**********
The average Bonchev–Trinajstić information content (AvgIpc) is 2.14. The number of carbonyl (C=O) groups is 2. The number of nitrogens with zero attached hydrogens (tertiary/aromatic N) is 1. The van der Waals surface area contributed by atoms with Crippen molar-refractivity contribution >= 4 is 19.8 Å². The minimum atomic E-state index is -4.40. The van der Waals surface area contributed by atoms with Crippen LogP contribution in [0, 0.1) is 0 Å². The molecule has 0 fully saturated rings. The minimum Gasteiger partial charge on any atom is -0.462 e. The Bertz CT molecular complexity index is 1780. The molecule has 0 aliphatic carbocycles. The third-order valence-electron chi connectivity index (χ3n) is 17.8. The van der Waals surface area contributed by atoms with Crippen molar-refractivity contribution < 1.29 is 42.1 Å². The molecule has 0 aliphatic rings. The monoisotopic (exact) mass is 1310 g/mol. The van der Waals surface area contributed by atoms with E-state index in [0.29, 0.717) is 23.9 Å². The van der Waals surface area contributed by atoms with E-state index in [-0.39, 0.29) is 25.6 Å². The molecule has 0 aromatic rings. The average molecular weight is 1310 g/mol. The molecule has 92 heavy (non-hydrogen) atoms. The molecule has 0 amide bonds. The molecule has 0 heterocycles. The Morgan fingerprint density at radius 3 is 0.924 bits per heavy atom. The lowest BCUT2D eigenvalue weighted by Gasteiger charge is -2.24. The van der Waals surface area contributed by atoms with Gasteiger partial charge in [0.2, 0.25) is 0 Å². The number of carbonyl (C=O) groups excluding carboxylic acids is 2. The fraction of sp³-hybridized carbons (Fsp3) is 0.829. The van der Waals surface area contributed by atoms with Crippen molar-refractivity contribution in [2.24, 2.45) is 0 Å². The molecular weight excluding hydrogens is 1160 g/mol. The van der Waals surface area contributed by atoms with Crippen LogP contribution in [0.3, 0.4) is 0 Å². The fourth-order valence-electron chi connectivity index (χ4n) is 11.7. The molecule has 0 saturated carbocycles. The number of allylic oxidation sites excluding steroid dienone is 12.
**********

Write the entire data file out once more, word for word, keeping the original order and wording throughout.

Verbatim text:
The average Bonchev–Trinajstić information content (AvgIpc) is 2.14. The number of carbonyl (C=O) groups is 2. The number of nitrogens with zero attached hydrogens (tertiary/aromatic N) is 1. The van der Waals surface area contributed by atoms with Crippen molar-refractivity contribution >= 4 is 19.8 Å². The minimum atomic E-state index is -4.40. The van der Waals surface area contributed by atoms with Crippen LogP contribution in [0, 0.1) is 0 Å². The molecule has 0 fully saturated rings. The minimum Gasteiger partial charge on any atom is -0.462 e. The Bertz CT molecular complexity index is 1780. The molecule has 0 aliphatic carbocycles. The third-order valence-electron chi connectivity index (χ3n) is 17.8. The van der Waals surface area contributed by atoms with Crippen molar-refractivity contribution < 1.29 is 42.1 Å². The molecule has 0 aliphatic rings. The monoisotopic (exact) mass is 1310 g/mol. The van der Waals surface area contributed by atoms with E-state index in [0.29, 0.717) is 23.9 Å². The van der Waals surface area contributed by atoms with E-state index in [-0.39, 0.29) is 25.6 Å². The molecule has 0 aromatic rings. The average molecular weight is 1310 g/mol. The molecule has 92 heavy (non-hydrogen) atoms. The molecule has 0 amide bonds. The molecule has 0 heterocycles. The Morgan fingerprint density at radius 3 is 0.924 bits per heavy atom. The lowest BCUT2D eigenvalue weighted by Gasteiger charge is -2.24. The van der Waals surface area contributed by atoms with Gasteiger partial charge in [0.2, 0.25) is 0 Å². The number of carbonyl (C=O) groups excluding carboxylic acids is 2. The fraction of sp³-hybridized carbons (Fsp3) is 0.829. The van der Waals surface area contributed by atoms with Crippen molar-refractivity contribution in [2.24, 2.45) is 0 Å². The molecular weight excluding hydrogens is 1160 g/mol. The van der Waals surface area contributed by atoms with Crippen LogP contribution in [0.3, 0.4) is 0 Å². The fourth-order valence-electron chi connectivity index (χ4n) is 11.7. The molecule has 0 saturated carbocycles. The number of allylic oxidation sites excluding steroid dienone is 12.